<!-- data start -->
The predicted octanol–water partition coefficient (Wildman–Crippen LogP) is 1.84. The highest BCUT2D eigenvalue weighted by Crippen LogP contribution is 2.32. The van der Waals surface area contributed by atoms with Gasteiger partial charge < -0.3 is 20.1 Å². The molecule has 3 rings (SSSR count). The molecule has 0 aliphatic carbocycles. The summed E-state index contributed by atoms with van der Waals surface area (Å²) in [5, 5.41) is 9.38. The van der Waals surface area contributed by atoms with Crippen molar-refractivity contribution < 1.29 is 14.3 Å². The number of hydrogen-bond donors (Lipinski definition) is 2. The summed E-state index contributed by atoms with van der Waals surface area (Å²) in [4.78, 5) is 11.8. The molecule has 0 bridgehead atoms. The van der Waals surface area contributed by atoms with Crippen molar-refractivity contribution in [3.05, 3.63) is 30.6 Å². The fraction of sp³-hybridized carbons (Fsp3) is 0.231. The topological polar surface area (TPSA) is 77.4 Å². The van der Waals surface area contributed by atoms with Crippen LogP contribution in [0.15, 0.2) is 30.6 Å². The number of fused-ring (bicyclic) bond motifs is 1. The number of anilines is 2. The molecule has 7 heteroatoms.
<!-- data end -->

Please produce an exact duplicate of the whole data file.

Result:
The predicted octanol–water partition coefficient (Wildman–Crippen LogP) is 1.84. The highest BCUT2D eigenvalue weighted by Crippen LogP contribution is 2.32. The van der Waals surface area contributed by atoms with Gasteiger partial charge < -0.3 is 20.1 Å². The molecule has 3 rings (SSSR count). The molecule has 0 aliphatic carbocycles. The summed E-state index contributed by atoms with van der Waals surface area (Å²) in [5, 5.41) is 9.38. The van der Waals surface area contributed by atoms with Crippen molar-refractivity contribution < 1.29 is 14.3 Å². The number of hydrogen-bond donors (Lipinski definition) is 2. The summed E-state index contributed by atoms with van der Waals surface area (Å²) in [4.78, 5) is 11.8. The molecule has 0 bridgehead atoms. The van der Waals surface area contributed by atoms with Crippen molar-refractivity contribution in [3.05, 3.63) is 30.6 Å². The fraction of sp³-hybridized carbons (Fsp3) is 0.231. The topological polar surface area (TPSA) is 77.4 Å². The van der Waals surface area contributed by atoms with Crippen LogP contribution in [0.15, 0.2) is 30.6 Å². The number of fused-ring (bicyclic) bond motifs is 1. The number of anilines is 2. The molecule has 7 heteroatoms.